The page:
High-grade Silver, Zinc, and Lead Advanced stage of development Prairie Creek Mine-NWT
Largest Shareholder Vatukoula Gold Mine (680,000 oz Reserves, 4.3 million oz Resource)
Message: Chinese-Backed Vatukoula Gold Mines Prepares For Higher Grades And Lower Costs
September 05, 2012
Chinese-Backed Vatukoula Gold Mines Prepares For Higher Grades And Lower Costs
By Robert Tyerman
David Paxton, chief executive officer of Vatukoula Gold Mines, reckons the company is now six months away from reaching the high-grade and potentially more profitable sections at its Vatukoula gold mine on Fiji in the South Pacific.
Underground at Vatukoula
Thanks to a new £10.3 million cash injection from China’s Xintai International Mining Industrial Group, Vatukoula has enough money to achieve this, and other goals.
These include increasing annual gold production over the next two years from the 53,461 ounces shipped in the year to August 2011 to 100,000 ounces.
At the same time, the plan is to cut overall costs from the uneconomic US$2,000 an ounce incurred in the nine months to May, to around US$1,000 an ounce.
That latter cost looks much more sustainable in the context of the current market price of around US$1,650 an ounce.
A key objective is to increase grades from the below-estimate 4.3 grammes of gold per tonne of ore recently achieved to an eventual target of between 6.5 and 7.5 grammes a tonne.
It’s not been plain sailing since then, but the company now hopes the arrival of Xintai will provide real support.
Recent quarterlies showed a nine-month loss of £4.3 million, and that did little to reverse a two-thirds share price fall over the past year. But the Chinese interest did bring some bounce.
Xintai was introduced to Vatukoula by existing shareholder Canadian Zinc, is taking a 17 per cent stake through a £7.1 million placing at a premium-priced 51.65p. It will also take a £3.2 million five per cent loan note convertible into shares at the same price.
Xintai will have two members on Vatukoula’s six-strong board, which no longer includes entrepreneurial Lonrho boss David Lenigas.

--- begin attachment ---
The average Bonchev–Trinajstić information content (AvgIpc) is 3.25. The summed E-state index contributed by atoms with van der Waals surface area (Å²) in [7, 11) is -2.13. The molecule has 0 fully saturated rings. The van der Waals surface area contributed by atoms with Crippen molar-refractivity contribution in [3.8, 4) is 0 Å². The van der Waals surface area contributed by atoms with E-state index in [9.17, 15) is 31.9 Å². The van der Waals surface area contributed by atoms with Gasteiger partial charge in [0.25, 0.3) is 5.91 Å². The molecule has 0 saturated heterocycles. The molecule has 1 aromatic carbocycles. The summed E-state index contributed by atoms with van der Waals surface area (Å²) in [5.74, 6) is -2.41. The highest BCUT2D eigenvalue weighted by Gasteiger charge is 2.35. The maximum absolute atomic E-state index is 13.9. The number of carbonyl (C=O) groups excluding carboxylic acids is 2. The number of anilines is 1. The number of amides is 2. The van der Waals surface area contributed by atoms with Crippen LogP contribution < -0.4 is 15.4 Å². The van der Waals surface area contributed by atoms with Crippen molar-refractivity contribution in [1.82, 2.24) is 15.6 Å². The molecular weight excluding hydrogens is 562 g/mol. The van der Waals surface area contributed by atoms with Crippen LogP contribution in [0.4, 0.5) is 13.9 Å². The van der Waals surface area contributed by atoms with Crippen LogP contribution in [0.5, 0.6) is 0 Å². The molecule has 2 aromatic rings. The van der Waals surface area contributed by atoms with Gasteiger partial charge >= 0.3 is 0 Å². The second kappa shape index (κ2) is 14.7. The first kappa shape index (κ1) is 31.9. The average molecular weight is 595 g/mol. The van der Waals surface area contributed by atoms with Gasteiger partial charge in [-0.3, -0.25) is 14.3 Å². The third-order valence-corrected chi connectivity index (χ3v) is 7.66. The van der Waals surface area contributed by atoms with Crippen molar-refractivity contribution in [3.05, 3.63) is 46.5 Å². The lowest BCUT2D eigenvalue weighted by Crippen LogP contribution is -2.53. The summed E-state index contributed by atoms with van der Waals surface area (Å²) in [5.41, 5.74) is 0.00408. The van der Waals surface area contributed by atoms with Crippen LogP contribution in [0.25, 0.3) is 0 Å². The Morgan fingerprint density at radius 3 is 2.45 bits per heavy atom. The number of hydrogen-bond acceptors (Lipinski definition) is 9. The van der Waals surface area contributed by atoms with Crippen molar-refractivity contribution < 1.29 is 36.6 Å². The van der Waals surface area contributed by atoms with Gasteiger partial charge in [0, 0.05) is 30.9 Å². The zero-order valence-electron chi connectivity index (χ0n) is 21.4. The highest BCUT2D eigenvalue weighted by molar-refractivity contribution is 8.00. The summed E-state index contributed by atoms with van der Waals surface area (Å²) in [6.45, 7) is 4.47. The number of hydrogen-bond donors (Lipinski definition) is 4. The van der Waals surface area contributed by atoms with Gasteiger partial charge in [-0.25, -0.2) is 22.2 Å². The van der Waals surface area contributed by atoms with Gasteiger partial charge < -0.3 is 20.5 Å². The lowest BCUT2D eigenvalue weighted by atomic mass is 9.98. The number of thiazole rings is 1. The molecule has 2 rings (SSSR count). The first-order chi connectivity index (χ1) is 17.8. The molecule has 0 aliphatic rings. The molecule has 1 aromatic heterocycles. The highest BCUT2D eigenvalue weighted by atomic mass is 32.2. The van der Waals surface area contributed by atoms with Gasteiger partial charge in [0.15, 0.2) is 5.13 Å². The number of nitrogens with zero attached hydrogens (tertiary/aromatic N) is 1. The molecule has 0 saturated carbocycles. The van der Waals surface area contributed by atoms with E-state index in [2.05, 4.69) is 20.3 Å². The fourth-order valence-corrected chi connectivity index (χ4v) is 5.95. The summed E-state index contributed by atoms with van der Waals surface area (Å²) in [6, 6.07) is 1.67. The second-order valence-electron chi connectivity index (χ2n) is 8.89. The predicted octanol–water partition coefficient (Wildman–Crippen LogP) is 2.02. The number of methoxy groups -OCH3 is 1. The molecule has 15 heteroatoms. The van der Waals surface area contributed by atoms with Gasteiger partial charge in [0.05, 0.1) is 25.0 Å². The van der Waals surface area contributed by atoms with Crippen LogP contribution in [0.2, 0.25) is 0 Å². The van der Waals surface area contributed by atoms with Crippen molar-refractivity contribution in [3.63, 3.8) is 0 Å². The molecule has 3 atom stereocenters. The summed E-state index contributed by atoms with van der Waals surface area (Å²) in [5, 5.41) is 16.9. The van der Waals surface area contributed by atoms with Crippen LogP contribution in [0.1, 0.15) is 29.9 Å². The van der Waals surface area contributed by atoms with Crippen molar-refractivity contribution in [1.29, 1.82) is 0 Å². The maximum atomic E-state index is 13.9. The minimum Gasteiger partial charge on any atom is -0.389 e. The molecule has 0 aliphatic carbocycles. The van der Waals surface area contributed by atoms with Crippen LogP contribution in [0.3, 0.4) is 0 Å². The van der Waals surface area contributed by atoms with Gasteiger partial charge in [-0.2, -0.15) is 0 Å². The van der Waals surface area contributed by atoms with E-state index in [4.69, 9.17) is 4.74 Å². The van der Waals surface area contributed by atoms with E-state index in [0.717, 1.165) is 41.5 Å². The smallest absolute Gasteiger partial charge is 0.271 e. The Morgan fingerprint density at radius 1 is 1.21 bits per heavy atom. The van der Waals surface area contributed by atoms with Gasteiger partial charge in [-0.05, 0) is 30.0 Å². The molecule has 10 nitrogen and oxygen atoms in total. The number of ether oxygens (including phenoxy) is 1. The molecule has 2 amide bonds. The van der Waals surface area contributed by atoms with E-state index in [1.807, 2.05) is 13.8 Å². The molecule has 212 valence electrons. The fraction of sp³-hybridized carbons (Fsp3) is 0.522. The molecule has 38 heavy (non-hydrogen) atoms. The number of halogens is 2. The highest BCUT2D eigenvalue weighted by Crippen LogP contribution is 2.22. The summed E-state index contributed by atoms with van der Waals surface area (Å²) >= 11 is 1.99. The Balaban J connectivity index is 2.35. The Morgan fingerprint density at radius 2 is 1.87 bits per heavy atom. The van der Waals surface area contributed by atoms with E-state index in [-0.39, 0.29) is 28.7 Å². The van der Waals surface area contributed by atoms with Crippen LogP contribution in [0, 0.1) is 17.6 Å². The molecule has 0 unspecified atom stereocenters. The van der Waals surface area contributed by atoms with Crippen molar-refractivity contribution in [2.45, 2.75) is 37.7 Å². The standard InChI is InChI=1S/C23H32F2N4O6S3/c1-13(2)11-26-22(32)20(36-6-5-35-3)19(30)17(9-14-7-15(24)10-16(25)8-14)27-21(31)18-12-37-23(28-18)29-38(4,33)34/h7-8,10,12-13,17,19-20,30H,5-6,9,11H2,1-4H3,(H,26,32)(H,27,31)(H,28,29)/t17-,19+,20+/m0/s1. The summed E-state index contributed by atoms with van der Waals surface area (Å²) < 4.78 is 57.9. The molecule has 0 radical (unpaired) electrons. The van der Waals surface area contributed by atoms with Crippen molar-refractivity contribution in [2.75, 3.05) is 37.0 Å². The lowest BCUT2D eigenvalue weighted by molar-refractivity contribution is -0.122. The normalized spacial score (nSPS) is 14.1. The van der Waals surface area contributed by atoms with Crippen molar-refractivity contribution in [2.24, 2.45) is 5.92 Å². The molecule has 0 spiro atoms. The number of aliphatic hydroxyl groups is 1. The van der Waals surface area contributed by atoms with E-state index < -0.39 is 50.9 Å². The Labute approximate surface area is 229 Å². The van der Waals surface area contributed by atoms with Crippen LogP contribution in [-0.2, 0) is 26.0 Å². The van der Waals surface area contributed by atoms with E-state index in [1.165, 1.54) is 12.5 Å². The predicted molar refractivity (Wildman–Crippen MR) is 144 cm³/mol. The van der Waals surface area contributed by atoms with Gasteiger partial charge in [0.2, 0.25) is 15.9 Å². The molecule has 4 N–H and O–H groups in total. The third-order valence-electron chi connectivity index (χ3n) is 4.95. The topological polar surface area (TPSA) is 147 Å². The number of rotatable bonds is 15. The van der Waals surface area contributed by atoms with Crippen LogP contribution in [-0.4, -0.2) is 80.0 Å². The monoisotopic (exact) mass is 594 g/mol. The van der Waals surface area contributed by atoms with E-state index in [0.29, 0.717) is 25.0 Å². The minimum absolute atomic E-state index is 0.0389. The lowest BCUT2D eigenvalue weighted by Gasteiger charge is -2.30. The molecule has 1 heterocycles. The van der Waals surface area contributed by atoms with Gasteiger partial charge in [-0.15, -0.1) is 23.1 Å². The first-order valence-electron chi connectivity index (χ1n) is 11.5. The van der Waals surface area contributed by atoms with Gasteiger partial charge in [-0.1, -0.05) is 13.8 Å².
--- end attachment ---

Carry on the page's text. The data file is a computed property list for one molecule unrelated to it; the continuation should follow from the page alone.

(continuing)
What’s more Xintai has indicated it intends to take its holding in the company to 29.9 per cent by buying more shares from existing investors, which would make it the biggest shareholder, ahead of Canadian investment group Sprott and Canadian Zinc.
One boon which Paxton and colleagues believe could come from Xintai is technical help in cutting costs. In this regard, Xintai could bring its partnership with China Gold Technical Company to bear.
Lately though it’s not just been difficulty with the ore and the mining that’s hindered progress. Torrential rains in the third quarter to May caused gold production to slip marginally to 41,389 ounces, while recoveries slid from 82.2% to 79.07% and costs rose by £500,000.
Paxton blames the recent grade disappointment partly on “dilutive” development work, and says recovery rates fell because the mine was processing more surface oxide material than it was a year previously.
Having said all that, there’s a reason the Chinese are so interested: the 4.3 million ounce resource, including reserves of between 700,000 and 800,000 ounces.
The company now hopes to produce between 60,000 and 70,000 ounces next year on its way to the 100,000 ounces a year target.
Along the way it will use its US$10 million resource definition budget to switch more ounces into reserves and extend the projected life of the mine.
“The life of mine is seven years on present reserves,” says Paxton. But he adds that for 75 years Vatukoula has been renewing its life expectancy. To this end, Vatukoula is probing ore bodies around the existing Vatukoula operation.
The present exploration lease covers more than twice the area of its four by two-km mining lease. “There is lots of land to explore,” says Paxton. “Xintai is interested in boosting exploration,” he adds.
The company is keen to probe several deposits in the vicinity, notably Nielsen, where directors cite exceptional grades of between 50 and 60 grammes a tonne.
Other points of interest include targets known as Cayzer, with recent intersections of 7.42 grammes a tonne, and Prince William, lately showing 7.82 grammes a tonne.
Paxton and colleagues reckon accelerated capital spending, perhaps in the order of US$20 million or more, could yield eventual cash flow of between US$40 to US$50 million.
That compares with Vatukoula’s present Aim value of £36.1 million, with the shares at 37p, down from a 12-momnth high of 112p but nearly 12p above their 25.25p year’s low.
“The light at the end of the tunnel is getting brighter,” claims Paxton. And certainly Xintai’s backing offers some potential encouragement.
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